AFTER 54 years in football, 16 as player and 38 as manager, many think the time is right for Sir Bobby Robson to call it a day. There's one important man who disagrees with those sentiments and the 71-year-old knight has come out fighting on the season's eve.

He remains as enthusiastic as ever for the game he cherishes so dearly, but even he will struggle to persuade chairman Freddy Shepherd there'll still be plenty left in the tank come August 2005.

Whether Sir Bobby did or didn't know that May next year would mark the end of his near six year association with his beloved Magpies, the gloves are now firmly off.

"I'm not thinking about retiring," Robson said recently. "No way. As long as I can do this job I will do it." The unfortunate problem he faces is his chairman has decided he will no longer have 'this job' at the end of the upcoming season.

"Sir Bobby Robson's contract expires at the end of the season," said Shepherd. "We have no plans to extend that arrangement.

"Sir Bobby has given the club great service and we fervently hope he can bow out with a trophy. But this is his sixth season at the club and we have to look to the future."

What exactly that means for Robson is anyone's guess. The chances of him being unceremoniously dumped on the scrapheap appear remote.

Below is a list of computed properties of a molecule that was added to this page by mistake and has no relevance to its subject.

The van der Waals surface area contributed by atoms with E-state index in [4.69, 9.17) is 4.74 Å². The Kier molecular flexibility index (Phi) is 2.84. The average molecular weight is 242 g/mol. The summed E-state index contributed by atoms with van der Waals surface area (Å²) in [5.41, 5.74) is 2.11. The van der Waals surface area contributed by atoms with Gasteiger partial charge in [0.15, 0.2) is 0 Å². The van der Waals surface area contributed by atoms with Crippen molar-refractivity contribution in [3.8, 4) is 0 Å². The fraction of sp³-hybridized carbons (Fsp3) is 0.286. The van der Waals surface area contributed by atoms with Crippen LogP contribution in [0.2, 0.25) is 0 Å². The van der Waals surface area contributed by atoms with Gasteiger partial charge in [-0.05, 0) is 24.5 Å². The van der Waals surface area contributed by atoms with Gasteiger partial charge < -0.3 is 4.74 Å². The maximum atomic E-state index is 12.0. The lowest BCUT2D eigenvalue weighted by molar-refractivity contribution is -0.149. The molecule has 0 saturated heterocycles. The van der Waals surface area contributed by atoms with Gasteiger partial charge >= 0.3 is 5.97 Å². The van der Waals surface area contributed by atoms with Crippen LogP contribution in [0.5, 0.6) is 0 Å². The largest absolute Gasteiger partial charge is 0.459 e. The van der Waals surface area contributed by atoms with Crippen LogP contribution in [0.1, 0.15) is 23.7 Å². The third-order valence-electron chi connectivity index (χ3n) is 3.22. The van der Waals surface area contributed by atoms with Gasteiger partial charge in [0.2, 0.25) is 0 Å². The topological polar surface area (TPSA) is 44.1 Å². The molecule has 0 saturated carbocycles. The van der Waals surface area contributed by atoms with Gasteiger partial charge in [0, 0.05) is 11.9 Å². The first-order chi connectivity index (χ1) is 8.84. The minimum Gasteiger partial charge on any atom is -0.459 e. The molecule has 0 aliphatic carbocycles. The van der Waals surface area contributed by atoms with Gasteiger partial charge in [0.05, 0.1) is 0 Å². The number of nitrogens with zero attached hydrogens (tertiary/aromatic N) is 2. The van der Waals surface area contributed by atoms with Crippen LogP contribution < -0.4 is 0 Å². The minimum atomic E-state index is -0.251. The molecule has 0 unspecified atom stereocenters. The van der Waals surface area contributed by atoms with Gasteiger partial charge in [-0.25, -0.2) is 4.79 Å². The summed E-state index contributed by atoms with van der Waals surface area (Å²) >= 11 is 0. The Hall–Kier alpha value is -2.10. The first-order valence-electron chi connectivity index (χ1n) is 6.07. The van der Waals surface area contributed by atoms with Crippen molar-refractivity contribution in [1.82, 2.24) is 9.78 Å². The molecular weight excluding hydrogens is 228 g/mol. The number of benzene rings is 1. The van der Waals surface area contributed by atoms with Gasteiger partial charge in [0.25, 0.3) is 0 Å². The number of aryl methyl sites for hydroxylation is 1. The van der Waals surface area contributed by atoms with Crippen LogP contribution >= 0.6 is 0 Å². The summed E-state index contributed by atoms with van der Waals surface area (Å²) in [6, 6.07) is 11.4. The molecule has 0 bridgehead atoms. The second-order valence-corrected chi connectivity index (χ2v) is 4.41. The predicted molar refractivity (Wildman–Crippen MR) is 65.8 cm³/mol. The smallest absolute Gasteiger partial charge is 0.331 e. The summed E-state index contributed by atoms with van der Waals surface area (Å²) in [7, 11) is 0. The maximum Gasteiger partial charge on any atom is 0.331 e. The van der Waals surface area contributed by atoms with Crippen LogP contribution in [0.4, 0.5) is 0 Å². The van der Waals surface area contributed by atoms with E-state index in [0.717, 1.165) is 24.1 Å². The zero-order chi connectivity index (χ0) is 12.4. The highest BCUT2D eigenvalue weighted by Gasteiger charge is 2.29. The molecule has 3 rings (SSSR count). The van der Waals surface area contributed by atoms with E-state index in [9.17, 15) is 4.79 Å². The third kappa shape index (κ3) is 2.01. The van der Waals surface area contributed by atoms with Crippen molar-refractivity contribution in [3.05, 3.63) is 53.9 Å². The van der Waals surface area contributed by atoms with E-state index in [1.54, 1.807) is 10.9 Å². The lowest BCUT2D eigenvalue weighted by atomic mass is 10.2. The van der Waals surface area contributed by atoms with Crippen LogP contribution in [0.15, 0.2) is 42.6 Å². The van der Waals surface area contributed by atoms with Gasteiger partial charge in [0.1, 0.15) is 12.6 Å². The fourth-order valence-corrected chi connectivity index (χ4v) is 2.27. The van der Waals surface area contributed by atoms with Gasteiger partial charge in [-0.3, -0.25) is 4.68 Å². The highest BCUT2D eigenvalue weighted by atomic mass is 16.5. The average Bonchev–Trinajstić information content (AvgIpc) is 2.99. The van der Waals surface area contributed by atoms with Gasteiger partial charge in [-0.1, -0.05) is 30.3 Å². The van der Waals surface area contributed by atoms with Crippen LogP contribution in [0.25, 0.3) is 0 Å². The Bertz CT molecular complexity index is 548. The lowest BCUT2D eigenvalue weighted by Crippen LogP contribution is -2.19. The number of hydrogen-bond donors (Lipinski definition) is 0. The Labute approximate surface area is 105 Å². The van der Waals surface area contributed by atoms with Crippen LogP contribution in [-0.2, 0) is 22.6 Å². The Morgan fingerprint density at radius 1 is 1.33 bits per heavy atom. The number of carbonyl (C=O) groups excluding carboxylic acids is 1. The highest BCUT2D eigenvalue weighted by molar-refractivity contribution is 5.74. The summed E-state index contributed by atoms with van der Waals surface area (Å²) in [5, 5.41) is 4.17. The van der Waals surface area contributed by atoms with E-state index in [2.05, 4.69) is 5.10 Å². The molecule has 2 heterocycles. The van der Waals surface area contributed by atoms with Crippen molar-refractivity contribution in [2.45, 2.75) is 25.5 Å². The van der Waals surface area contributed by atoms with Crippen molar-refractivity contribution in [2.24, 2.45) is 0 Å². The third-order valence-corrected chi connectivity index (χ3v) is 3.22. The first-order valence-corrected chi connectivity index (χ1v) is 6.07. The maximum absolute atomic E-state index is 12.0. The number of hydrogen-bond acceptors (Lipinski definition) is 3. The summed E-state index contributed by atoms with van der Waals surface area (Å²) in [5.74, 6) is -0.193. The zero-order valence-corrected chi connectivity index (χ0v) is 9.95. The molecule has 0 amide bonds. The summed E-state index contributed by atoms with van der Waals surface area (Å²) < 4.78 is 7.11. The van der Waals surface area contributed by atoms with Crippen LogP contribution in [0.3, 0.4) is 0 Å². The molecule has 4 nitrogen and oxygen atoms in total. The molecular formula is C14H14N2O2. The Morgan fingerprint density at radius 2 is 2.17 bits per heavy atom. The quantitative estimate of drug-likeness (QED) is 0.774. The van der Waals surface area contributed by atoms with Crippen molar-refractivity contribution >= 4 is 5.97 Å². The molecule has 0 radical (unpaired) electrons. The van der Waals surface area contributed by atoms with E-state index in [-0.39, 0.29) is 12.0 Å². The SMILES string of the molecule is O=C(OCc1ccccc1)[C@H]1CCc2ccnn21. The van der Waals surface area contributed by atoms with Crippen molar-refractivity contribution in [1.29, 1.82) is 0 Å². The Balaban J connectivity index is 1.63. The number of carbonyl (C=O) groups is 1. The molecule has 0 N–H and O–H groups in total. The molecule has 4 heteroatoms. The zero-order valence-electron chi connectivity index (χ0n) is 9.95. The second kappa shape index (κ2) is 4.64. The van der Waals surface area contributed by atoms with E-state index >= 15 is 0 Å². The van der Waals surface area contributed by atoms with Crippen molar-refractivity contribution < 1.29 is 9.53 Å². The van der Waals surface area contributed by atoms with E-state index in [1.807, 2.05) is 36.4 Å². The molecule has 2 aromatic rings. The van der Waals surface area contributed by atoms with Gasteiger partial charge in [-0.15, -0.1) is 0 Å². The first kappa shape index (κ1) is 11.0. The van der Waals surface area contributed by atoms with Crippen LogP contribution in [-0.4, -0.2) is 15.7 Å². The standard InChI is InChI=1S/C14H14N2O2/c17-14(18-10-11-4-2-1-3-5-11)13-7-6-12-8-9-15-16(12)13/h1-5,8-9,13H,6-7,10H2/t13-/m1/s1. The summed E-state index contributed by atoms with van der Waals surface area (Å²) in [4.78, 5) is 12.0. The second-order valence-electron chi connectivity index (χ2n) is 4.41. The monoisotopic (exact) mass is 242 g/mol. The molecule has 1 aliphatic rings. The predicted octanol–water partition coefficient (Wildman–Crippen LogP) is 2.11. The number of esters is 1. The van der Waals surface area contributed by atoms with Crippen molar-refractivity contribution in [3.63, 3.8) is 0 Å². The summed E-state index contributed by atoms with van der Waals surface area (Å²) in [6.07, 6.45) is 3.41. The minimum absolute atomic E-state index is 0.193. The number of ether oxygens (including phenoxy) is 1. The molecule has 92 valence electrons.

If Robson still wants a job at St James' Park in a year's time - any job apart from manager that is - then no doubt Newcastle will be duty bound to either find him one, or create one for him.

Just how the fiercely proud son of County Durham miner will take to anything he sees remotely as pity is another question entirely, and don't discount Robson moving on to another club in England.

"I'm not going into this season thinking this will be my last," said the former England boss. "I like what I'm doing and feel fit. I'm as excited and positive as ever and I still have a bright and alert mind."

There's no doubt he still has ambitions and targets for the season ahead.

He aches for silverware as much as the fans that stood in the Leazes and Gallowgate in the 1970s through to the 1990s, and those that now sit in the Sir John Hall and North stands.

Therein lies the problem. If he fails to see his team lift a trophy this season then he will no doubt believe they can do it in his next.

"I still have ambitions and one of those burning ambitions is to bring silverware to Newcastle," he said.

If he is to do that then that must be in the next ten months. If he fails then he will join an illustrious list of nearly men.

Kevin Keegan, Kenny Dalglish, Ruud Gullitt, Joe Harvey and Gordon Lee have all stood on the threshold of that achievement but none has been able to prove they were anything but second best.

Second best to Liverpool in 1974, to Manchester City in 1976, to Manchester United in 1996, 1997 and 1998 and to Arsenal in 1999.

Newcastle have won nothing since 1969 and that monkey on their back is proving more than a minor distraction.

If Robson doesn't lift it then the likelihood is that either Alan Shearer or Steve Bruce will be handed the task.

If Robson is determined to land that trophy then there should be no under strength sides in the Carling Cup, and the Premiership may indeed have to play second fiddle to a tilt at the UEFA or FA Cups.

Robson knows he has the potential in his squad to go out from Newcastle on a high, but he has to realise that go out he must.

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